Latest news

  • MOD 70, Concise 10 flying around the Isle of Wight - photo Mark LloydA highly varied fleet with fascinating competitors will set off on 28th November from Lanzarote - the most eastern island in the Canary Islands chain - bound for the island of Grenada in the Caribbean in the RORC Transatlantic Race organised by The Royal Ocean Racing Club in association with The International Maxi Association.
    Two MOD 70s will be locking horns in the 2015 RORC Transatlantic Race, aiming for line honours and victory in a highly competitive, high-speed duel: Lloyd Thornburg's Phaedo3 and Tony Lawson's Concise 10, skippered by Ned Collier Wakefield are capable of a top speed in excess of 40 knots and an average 25 knots for the race. Two of the world's fastest multihulls could complete the 3000 nautical mile course in just five days.

    The two MOD 70s have raced each other twice. Concise 10 got the better of Phaedo3 in the Artemis Challenge, around the Isle of Wight Race but Phaedo3 squared the match, beating Concise 10 in the Rolex Fastnet Race. The RORC Transatlantic Race will be the first transoceanic race between two fully crewed MOD 70s for over three years and it is highly likely that the race will be incredibly close. In the last fully crewed Transatlantic Race featuring MOD 70s, three teams finished within two hours of each other.

  • 2015-rtr-new-marina-lanzarotte-aerecife-james-mitchell

    The exciting addition of two MOD 70s in the second running of the RORC Transatlantic Race has led to the decision to move the start location to Puerto Calero’s sister facility Marina Lanzarote which is conveniently located in the island’s capital Arrecife. The brand new Marina Lanzarote will host the start of the 2015 RORC Transatlantic Race on Saturday 28 November.

    The two MOD 70’s, Lloyd Thornburg’s Phaedo³ and Tony Lawson’s Concise 10 will use the RORC Transatlantic Race to continue a rivalry they started during the Rolex Fastnet Race this summer and will continue into the RORC Caribbean 600 in February 2016.

    Marina Lanzarote is situated in a natural harbour in front of the city of Arrecife and whilst not yet a year old, has already hosted the prestigious Panerai Transat Classique and is due to welcome the Mini Transat fleet early this autumn. On a stretch of coast punctuated by 17th century forts, the site is historically attractive and a popular local venue due to the eclectic choice of restaurants and bars. The contrasting clean and modern design includes an ample shipyard with an 820-tonne travel hoist.

  • Bristolian, first entrant of the second edition of the RORC Transatlantic Race. Credit: ROLEXIt may have been less than a month since the last boat finished the inaugural RORC Transatlantic Race but the Royal Ocean Racing Club is delighted to already be welcoming the first entrants into the second edition, starting Saturday 28th November 2015.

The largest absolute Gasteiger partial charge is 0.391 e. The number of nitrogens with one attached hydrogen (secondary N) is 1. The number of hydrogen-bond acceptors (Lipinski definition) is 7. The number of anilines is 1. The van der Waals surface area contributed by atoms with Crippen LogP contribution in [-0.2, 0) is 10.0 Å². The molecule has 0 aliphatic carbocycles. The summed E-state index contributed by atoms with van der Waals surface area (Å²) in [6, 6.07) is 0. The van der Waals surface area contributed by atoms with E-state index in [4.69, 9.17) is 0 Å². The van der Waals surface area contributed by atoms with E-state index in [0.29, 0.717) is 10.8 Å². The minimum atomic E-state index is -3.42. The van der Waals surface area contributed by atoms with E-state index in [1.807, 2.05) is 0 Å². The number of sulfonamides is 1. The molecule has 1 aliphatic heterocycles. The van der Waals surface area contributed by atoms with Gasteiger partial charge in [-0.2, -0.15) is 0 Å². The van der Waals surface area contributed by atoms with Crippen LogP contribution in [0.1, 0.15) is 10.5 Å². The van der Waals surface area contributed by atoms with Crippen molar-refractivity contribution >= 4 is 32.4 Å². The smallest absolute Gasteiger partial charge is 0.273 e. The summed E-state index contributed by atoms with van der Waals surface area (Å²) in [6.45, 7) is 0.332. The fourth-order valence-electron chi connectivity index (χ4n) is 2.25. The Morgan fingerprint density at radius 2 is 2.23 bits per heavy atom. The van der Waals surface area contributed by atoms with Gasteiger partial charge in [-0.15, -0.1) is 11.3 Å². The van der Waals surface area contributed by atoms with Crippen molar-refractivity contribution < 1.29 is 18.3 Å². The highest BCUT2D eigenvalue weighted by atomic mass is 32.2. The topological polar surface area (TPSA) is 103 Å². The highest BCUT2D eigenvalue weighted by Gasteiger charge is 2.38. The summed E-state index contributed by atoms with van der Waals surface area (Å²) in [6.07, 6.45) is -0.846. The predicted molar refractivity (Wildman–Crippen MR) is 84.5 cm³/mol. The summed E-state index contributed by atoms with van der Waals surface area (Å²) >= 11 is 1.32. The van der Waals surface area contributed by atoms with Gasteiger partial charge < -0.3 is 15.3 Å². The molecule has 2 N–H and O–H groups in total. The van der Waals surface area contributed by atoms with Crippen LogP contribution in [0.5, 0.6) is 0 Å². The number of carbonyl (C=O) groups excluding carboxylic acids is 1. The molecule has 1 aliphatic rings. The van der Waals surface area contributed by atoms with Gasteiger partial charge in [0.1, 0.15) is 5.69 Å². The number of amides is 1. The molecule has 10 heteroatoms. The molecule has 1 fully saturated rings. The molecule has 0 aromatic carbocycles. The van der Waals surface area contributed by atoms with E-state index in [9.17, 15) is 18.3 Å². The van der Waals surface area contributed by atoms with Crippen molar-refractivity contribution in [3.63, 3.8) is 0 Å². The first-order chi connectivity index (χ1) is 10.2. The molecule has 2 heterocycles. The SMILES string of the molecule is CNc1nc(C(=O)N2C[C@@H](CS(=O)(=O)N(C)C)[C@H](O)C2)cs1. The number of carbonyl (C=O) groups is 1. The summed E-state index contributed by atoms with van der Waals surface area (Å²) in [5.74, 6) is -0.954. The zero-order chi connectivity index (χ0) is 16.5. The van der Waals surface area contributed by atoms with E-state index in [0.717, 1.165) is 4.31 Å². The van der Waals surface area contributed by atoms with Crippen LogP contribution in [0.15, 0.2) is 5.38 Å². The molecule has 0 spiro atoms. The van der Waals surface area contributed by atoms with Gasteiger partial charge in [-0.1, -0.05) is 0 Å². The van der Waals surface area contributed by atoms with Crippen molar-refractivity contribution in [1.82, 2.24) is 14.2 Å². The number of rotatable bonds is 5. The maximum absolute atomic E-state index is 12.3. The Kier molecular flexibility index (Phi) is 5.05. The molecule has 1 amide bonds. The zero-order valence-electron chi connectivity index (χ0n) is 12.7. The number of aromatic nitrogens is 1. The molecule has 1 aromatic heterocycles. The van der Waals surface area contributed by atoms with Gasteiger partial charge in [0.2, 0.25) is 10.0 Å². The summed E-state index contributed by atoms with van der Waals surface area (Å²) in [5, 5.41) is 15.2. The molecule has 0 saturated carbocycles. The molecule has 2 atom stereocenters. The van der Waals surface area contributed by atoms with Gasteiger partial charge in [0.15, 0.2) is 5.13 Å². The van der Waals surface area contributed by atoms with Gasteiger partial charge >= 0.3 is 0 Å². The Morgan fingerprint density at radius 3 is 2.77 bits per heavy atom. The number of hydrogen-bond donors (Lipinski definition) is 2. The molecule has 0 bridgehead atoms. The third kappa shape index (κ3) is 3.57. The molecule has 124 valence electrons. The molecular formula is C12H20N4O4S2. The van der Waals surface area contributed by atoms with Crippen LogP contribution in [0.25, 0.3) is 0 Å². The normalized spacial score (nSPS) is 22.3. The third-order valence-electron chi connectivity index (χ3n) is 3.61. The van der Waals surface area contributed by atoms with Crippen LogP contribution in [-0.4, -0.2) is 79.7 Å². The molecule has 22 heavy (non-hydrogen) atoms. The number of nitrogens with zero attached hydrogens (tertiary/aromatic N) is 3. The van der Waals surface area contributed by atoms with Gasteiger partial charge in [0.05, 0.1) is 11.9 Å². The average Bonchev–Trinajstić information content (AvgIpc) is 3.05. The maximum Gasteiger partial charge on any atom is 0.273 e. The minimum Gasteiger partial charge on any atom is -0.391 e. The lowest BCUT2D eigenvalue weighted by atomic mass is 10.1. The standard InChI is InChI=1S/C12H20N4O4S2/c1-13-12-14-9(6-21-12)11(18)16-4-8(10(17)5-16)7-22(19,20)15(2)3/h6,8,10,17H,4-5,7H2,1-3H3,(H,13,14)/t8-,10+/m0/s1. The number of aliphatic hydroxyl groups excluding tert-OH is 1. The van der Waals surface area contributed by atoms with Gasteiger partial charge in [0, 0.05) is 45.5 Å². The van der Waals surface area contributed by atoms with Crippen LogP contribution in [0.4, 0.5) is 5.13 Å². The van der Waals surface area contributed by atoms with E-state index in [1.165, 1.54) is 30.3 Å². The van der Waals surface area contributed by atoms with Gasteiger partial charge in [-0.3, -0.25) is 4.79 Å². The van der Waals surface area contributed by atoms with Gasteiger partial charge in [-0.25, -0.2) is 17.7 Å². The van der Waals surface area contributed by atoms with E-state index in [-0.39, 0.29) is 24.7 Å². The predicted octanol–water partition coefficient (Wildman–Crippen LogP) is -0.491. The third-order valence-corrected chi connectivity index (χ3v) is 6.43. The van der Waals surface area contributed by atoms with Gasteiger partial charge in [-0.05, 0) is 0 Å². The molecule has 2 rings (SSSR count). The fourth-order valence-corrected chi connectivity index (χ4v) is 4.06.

Hot off the blocks at midday on Monday 12th January was Philip Ram’s 92ft maxi monohull, Bristolian, the first entrant into the race. The Frers design, skippered by John Burnie, is no stranger to RORC races having competed in the 2014 RORC Caribbean 600 and their last long offshore race was the memorably turbulent 2014 Rolex Middle Sea Race.

    With a host of yachts looking to return to the Caribbean after a busy season in UK and Mediterranean waters, including those who have taken part in the Atlantic Ocean Racing Series, the RORC Transatlantic Race is the ideal feeder to warmer climes for the winter.

  • Lupa of London crosses the finish line of the RORC Transatlantic Race. Photo: RORC/Arthur Daniel and Orlando K Romain

    Cliquez ici pour ce actualités français, au bas de la page

    Historians argue as to whether the Vikings, an Irish Monk or others were the first to cross the Atlantic. Since the five-week voyage of Christopher Columbus in 1492, crossing the Atlantic, quickly and safely, from Europe has always been an important part of seafaring history. The Royal Ocean Racing Club's RORC Caribbean 600 is now in its seventh year and the RORC decided that a dedicated feeder race for the Caribbean's premier offshore event was required.

    The inaugural RORC Transatlantic Race, in association with the International Maxi Association (IMA), started on Sunday 30 November from Puerto Calero, Lanzarote, Canary Islands bound for Camper & Nicholsons Port Louis Marina, Grenada, West Indies, 3000 miles across the Atlantic Ocean. An international fleet of yachts took part with crew from at least 12 different countries racing magnificent Maxis crewed by top professional sailors, as well as production yachts crewed by friends and family.

    For all the yachts the adventure started long before the start line. It takes months, sometimes years, for the dream of racing across the Atlantic to become a reality and many of the yachts sailed thousands of miles just to make Lanzarote. Derek Hatfield's Spirit of Adventure started their journey from the frozen shoreline of Novia Scotia 2,800 miles away, crossing the Atlantic to join the race. Marc Lepesqueux racing Class40 Sensation Class 40 should not have been in the race at all. After keel failure in the Route du Rhum, Marc sailed Sensation to Lanzarote and successfully completed the race with a novice crew from France. Yves and Isabelle Haudiquet racing Pogo 40, Bingo, was the only husband and wife team in the race completing their second Atlantic crossing together. Every team have their story from the race and their feelings and emotions have been captured in the race blog.


In association with

International Maxi Association

Travel Partner

Travel Partner Virgin Atlantic


  • Canary Islands - Latitude of Life
  • Lanzarote Biosphere Reserve